CHAMPCAR/CART: Mercedes Benz Splits Hairs Building Engines

Splitting Hairs Mercedes-Benz Engine Builders Seek Perfect Fit MONTVALE, N.J. (July 19, 1999) -- In every aspect of racing, teams and manufacturers look for the perfect fit -- a union of personalities and technology that leads to...

Splitting Hairs Mercedes-Benz Engine Builders Seek Perfect Fit

MONTVALE, N.J. (July 19, 1999) -- In every aspect of racing, teams and manufacturers look for the perfect fit -- a union of personalities and technology that leads to victory. For Mercedes-Benz, anything less is unacceptable. At the Ilmor Technology Center in Plymouth, Mich., engineers at the race-engine design and manufacturing arm of Mercedes-Benz take the concept of the perfect fit to new extremes. Splitting hairs is no exaggeration, considering Ilmor uses machines accurate to within tenths of a micron -- the width of a human hair is approximately 70 microns. Responsible for the assembly and maintenance of the Mercedes-Benz IC108E Phase III Champ Car engines for five CART FedEx Championship Series teams, Ilmor manufactures 70 engine blocks at the beginning of each season, performing 350 rebuilds throughout the year. While some of each engine's 4,000 parts are cleaned, inspected and reused after each race, others are designed for a single event. In a search for a competitive edge, parts are constantly studied, looking for ways to improve tolerances and performance, while at the same time making them smaller and lighter. "An ounce here or there might not sound like a lot, but with thousands of parts, every ounce counts," said Paul Ray, vice president of Ilmor Engineering. "And every piece has to fit together flawlessly and be able to tolerate the extreme heat and violence of a race car engine. Over the course of a 500-mile race, an engine will go through more than two million revolutions, so a savings of one ounce per revolution multiplied by two million is a real difference." To find the perfect fit, Ilmor inputs Computer Aided Design (CAD) drawings directly into the Computer Numeric Control (CNC) machines, bringing concepts to life and creating identical, intricate parts of every shape and size. The CNC machines, provided by industry leader Haas Automation Inc., also speed up the process of finishing parts and testing new concepts. Before computer automation, it took nearly 18 hours to manufacture a cylinder head for a race car. With the Haas machines, time is cut to about three hours and identical parts can be produced 24 hours a day. "Now, when our engineers come up with new ideas, we can produce them immediately and give them a run," Ray said. "We want to locate our machines with technology partners to impress clients in valuable markets," said Haas marketing editor Preston Gratiot of the relationship with the Ilmor Technology Center. "Our association with Mercedes involves us with a very valuable team." In addition to supplying engines to five teams with eight drivers in CART, Mercedes-Benz defends its 1998 Formula One World Championship with driver Mika Hakkinen and the West McLaren Mercedes team. Mercedes-Benz also competes in the highest levels of professional golf and tennis -- sponsoring the PGA Tour's season-opening Mercedes Championships in January, and the ATP Tour's Mercedes Super 9 series, nine tournaments among the richest and most prestigious in the world.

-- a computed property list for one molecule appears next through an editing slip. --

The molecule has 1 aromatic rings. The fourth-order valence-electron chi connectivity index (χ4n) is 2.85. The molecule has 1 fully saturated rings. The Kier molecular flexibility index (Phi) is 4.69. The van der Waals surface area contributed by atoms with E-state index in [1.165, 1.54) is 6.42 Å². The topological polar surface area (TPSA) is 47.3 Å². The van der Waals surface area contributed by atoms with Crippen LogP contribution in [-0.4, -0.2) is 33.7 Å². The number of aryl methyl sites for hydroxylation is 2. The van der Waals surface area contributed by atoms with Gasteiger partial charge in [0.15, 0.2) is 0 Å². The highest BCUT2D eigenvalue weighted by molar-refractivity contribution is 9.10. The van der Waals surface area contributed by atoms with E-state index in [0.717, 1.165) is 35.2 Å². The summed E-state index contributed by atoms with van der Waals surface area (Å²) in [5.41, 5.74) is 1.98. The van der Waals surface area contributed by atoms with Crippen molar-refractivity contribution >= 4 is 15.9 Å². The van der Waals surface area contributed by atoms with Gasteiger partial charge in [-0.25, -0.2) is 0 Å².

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Series IndyCar
Drivers Mika Hakkinen